Honda Customer Relations said that unless I had a complete main dealer service history, they would not help. I don’t have, so that was that. Never mind the 4 years of servicing with the main dealer, never mind that the reason I use my local garage is that they do better work (having sorted a problem a Honda main dealer was unable to sort).

I’ve gone back to my local garage, who has quoted a lot lower price, and I will run this car on while my daughter is still at Uni and needs a lot of stuff shifting, but I won’t be buying any more Hondas.

At British Gas, the guideline we used for the cost of cross-selling or up-selling was around 20% of the cost of recruiting a new customer – a huge saving. Haven’t Honda UK heard of this?

Honda’s intransigent attitude is hard to credit when businesses are desperate for custom, we are told. Perhaps they are NOT?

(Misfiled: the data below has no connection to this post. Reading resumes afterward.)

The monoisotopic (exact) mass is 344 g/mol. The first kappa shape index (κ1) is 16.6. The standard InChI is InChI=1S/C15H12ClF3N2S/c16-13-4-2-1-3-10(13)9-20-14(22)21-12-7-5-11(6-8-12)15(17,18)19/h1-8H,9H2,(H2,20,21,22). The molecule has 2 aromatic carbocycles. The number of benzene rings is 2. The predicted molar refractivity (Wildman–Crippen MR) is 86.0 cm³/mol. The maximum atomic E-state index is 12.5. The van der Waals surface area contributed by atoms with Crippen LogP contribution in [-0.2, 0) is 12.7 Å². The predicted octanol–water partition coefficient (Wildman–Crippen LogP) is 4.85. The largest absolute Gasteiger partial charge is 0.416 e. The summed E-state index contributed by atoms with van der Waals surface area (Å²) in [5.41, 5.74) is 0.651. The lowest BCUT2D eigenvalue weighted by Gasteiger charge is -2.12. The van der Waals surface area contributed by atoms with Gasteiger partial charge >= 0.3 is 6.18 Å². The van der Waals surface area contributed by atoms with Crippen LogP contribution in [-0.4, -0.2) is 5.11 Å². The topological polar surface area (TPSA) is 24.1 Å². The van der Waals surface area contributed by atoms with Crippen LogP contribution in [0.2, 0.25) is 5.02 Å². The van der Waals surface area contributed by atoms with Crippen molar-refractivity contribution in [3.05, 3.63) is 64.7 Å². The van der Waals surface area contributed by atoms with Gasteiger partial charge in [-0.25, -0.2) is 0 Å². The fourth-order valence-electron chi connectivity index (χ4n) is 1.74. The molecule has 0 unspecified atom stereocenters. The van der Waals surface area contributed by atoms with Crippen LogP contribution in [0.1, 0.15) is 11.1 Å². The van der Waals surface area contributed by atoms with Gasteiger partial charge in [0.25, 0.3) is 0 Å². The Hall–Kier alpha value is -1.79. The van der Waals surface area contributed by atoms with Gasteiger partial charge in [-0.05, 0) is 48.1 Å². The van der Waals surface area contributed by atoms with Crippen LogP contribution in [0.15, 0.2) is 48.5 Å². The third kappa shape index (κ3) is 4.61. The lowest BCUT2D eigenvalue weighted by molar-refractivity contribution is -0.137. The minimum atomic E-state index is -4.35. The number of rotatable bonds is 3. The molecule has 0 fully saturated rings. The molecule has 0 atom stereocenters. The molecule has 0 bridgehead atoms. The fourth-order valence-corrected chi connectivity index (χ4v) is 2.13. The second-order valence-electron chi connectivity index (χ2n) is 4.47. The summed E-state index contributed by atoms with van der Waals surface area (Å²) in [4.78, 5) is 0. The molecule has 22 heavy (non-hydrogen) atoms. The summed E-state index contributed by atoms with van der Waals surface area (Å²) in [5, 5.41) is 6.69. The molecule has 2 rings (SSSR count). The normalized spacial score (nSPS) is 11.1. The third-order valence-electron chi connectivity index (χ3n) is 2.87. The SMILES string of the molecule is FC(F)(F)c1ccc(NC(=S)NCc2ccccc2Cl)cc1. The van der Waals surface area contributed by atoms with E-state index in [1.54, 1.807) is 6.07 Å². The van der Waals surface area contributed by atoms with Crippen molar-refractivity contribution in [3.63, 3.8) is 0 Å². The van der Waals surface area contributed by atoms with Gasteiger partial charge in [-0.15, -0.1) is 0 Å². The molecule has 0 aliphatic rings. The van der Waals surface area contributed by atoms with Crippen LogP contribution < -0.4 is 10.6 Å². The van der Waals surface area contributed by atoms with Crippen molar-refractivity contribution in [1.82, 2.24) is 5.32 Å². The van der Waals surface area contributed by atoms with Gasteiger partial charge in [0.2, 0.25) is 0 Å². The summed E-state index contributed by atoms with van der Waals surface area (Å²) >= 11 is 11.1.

Business understanding of customers going backwards?

This recession is having a dire effect on customer treatment when things go wrong. This may appear to be just me sounding off as I’m angry, but there is a very important point here; in just 3 days I have vowed never to use the services of two businesses again, and the jury is still out on the third.

Bearing in mind that the most loyal customers are those that have a problem dealt with to their satisfaction, why are so many businesses becoming so poor in handling complaints? I suspect it is short-termism.

Story 1:  I tried to book a hotel through a website that shall remain nameless for the moment (the problem is still being resolved). Due to their systems problems, no booking was created that was visible either on-line to me nor to their contact centre staff, bur TWO were sent to the hotel!

So, I made a booking via another agency.